Equity Fund or Debt Fund: Which is better while investing for financial freedom?

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© Provided by The Financial Express There are lots of factors to consider before deciding which category of mutual funds to invest in.

Debt Mutual Funds vs Equity Mutual Funds: The purpose of saving money is to meet our financial goals in life. Savings translate into investments when you earmark them towards a goal with the objective of earning a higher return. The stage in your life when you have accumulated adequate savings or assets that can help you sustain your living expenses without having to depend on any regular income is what is called financial freedom. Needless to say, your life goals such as children’s education, marriage, home buying will have to be met before you achieve that stage. To meet your long-term goals, the role of two asset classes are prominent – equity and debt. It’s the combination and the optimum usage of both of these assets that will help you achieve financial freedom in your life. There are several other aspects of financial freedom. Here we touch upon the investing part of it. And, with most of us, especially those who are young, this is possible by making use of equity funds and debt funds.

But, if you start with asking which is a better debt fund or equity fund, the beginning will not be in the right way. Both, debt and equity funds have different roles to play. “As a lay investor, one person needs to understand their objective. If the objective is high return and the investor is willing to take high risk in equity. If the idea is to protect capital then debt is the option. It depends on the personal objective and age. I would recommend lower the age, higher the risk should be there because in the long run, equity will surpass returns in terms of all asset classes whereas when the age is very high like above 50 or so then the debt should be the preferred option because at that point of time, we should not play around with the hard-earned money,” says Rachit Chawla, CEO & Founder, Finway FSC.

Mutual fund schemes that invests at least 65 per cent of investor’s funds into the equity shares of companies are called equity mutual funds. The returns from such funds with equity as its underlying asset are volatile in nature and hence ideal for long-term investing. Debt funds invest in fixed income instruments such as government securities or corporate bonds. In addition to any capital appreciation they also earn interest from the fixed income securities that they are invested in.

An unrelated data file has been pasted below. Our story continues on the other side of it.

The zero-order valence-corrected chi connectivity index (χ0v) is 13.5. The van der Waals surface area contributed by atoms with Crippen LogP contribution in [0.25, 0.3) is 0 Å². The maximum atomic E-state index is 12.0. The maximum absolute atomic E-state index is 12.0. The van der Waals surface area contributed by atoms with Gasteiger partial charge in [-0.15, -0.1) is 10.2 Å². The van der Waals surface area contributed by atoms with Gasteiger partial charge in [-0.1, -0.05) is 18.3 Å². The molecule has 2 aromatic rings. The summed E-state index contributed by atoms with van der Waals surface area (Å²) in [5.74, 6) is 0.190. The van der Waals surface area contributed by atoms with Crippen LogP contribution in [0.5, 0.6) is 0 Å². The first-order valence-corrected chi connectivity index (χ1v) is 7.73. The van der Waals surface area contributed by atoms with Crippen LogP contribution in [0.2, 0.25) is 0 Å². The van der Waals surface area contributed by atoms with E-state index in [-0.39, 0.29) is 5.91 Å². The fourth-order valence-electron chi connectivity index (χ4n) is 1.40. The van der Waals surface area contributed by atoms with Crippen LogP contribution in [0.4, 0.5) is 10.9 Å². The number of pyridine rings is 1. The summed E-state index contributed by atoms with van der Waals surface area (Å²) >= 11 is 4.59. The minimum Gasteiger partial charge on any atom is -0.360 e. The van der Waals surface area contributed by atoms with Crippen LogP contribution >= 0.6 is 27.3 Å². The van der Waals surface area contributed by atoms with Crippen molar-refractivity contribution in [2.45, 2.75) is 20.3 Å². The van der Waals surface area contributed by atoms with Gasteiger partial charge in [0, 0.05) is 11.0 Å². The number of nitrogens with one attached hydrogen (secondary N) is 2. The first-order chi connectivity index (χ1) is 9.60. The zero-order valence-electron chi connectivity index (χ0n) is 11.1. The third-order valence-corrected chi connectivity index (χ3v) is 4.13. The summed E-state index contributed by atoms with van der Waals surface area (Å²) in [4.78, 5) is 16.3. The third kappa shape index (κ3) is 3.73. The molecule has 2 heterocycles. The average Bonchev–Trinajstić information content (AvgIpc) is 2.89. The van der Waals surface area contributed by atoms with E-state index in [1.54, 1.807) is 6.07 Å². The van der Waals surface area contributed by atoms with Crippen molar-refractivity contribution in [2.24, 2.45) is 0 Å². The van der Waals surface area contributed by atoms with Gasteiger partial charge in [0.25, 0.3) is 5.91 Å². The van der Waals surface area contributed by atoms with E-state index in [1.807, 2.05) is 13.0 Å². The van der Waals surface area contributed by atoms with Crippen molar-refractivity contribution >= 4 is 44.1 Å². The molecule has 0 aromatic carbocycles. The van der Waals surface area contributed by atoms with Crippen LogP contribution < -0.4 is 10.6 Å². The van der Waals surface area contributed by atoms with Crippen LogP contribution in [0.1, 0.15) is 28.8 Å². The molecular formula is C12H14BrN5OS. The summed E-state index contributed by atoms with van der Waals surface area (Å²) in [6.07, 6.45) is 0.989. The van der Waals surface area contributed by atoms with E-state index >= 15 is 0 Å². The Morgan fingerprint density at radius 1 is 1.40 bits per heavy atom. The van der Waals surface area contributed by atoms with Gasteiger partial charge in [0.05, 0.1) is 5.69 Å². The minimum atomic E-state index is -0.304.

Equity funds work well over long term while debt funds suit short to medium term goals. Your own risk appetite also needs to be considered but ideally if you are young, opt for equity funds. Retired and senior citizens also need exposure in equity funds to take care of inflation but a lower exposure than youngsters will suffice. “There are lots of factors to consider before deciding which category of mutual funds to invest in.

According to Col. Sanjeev Govila (Retd), a SEBI Registered Investment Advisor (RIA), and CEO, Hum Fauji Initiatives, a financial planning firm, following should be the main criteria as also the order in which they should be considered:

1. Own risk profile-how much volatility of returns is acceptable.

2. Future financial requirements (goals)-For long term goals, typically 5 years and beyond, equity is the best bet while for shorter goals, debt should be looked at.

3. Current market conditions-general market and stock-specific valuations as also the interest rate scenario are important.

“Broadly, a combination of the above three will decide what combination of equity and debt is the best for a particular person. Also in deciding so, one should take a portfolio approach rather than this-or-that approach. Typically, all portfolios will have Equity, Debt and hybrid funds in various measures,” adds Col. Govila (Retd).

Once you are nearing the goals, it’s better to de-risk from equities to less volatile debt funds. You may start shifting from equity funds to debt funds about three years away from goals to preserve the accumulated amount. Although investing in a mutual fund is less risky than investing in the capital market directly, it is not risk-free. Therefore, do not be casual while selecting a mutual fund scheme, especially if you are in for the long haul.